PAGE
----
What is Glulam?
Glulam is a structural element that is used in both vertical columns and in roofing trusses and supports. It's a hugely versatile construction material and is comparable to light gauge steel frame and reinforced concrete structures.
The longevity of glulam is well documented and its use can be traced back over hundreds of years. Glulam beams from the 19th century are still in use today in buildings like the marriage room at Southampton Registry Office. Glulam is renowned for its strength with its natural colouring capable of giving a light and subtle accent to structures.
How is Glulam made?
The first step in the glulam process is manufacturing the lamellas (small sheets of timber). Lamellas go through a strict quality control system before they're processed, ensuring that any defects such as knots are eliminated. They're then graded by strength, further adding to the robust nature of the glulam beam.
Glulam is formed by stacking lamellas on top of one another, parallel to the grain. These lamellas are compressed, ensuring that they fit the exact specification for the job, and then laminated using a non-toxic proprietary glue solution. The beams can then be cut and moulded into shape using a number of manufacturing processes including a precision CNC lathe. BIM modelling allows beams to be engineered to fit the project from the moment they arrive on site. Once unloaded, members can be lifted and installed with relative ease.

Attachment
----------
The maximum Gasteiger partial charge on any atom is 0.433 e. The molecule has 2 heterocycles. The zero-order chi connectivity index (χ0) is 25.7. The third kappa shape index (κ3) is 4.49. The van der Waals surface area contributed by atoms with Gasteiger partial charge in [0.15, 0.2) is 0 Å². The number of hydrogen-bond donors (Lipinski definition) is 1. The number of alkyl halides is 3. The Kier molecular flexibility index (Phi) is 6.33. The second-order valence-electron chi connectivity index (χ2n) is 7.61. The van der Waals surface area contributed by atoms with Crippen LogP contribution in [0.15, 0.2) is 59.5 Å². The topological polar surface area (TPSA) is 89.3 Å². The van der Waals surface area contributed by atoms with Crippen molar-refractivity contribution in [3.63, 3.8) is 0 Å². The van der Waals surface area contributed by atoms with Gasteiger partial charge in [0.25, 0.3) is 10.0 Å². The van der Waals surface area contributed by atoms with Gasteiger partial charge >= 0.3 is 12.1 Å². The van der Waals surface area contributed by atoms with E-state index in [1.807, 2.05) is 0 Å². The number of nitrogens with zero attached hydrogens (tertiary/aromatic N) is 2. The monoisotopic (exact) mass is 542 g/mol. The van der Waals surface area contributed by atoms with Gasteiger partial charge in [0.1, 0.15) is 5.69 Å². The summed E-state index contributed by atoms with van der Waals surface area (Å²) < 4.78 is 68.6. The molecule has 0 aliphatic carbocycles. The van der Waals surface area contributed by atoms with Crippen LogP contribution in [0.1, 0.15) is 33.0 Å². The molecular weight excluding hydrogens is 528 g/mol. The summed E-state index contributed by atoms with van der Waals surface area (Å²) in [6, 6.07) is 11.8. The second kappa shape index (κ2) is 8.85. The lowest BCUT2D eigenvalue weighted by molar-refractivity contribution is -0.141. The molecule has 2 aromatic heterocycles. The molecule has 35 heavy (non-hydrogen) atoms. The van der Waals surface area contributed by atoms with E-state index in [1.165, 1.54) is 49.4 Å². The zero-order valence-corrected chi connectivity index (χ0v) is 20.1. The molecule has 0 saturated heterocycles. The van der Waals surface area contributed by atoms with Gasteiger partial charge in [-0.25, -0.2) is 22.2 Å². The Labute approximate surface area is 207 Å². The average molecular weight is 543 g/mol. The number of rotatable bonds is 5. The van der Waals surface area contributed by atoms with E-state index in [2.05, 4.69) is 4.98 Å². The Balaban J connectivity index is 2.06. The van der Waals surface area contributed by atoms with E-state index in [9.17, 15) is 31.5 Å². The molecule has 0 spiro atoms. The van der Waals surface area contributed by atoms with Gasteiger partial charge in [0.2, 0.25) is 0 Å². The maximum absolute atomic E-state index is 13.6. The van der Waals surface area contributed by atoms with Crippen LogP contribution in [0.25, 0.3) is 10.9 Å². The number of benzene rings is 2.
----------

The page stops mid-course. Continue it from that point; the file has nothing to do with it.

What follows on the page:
Why use Glulam?
Like many timber products, glulam has a number of benefits over and above traditional building materials. Firstly, offsite manufacturing dramatically reduces build schedules and site working. Precision engineering in a controlled factory environment means that structural elements can be added to projects with minimal on-site contact. Glulam structures can be erected using a small but specialist crew, decreasing labour costs and positively impacting the effect of construction on the local environment.
Glulam is also considerably lighter than alternatives like reinforced concrete. This allows for further savings on foundations and makes it an ideal material for constructing additional storeys on existing buildings.
As with all our products, the glulam manufactured by our supply chain is either PEFC or FSC certified and comes with a full Chain of Custody. Clients looking for a more sustainable alternative to the carbon-heavy materials like concrete should strongly consider using glulam. Using timber products not only removes carbon from the atmosphere, locking it into a building, it also reduces the amount of waste produced. Since a considerable proportion of landfill waste comes from construction, this is a key argument for glulam's use. BIM modelling creates minimal wastage during manufacture, preemptively adding structural holes and M&E cuttings. Wastage from this process is typically converted into pellets and used as biofuel.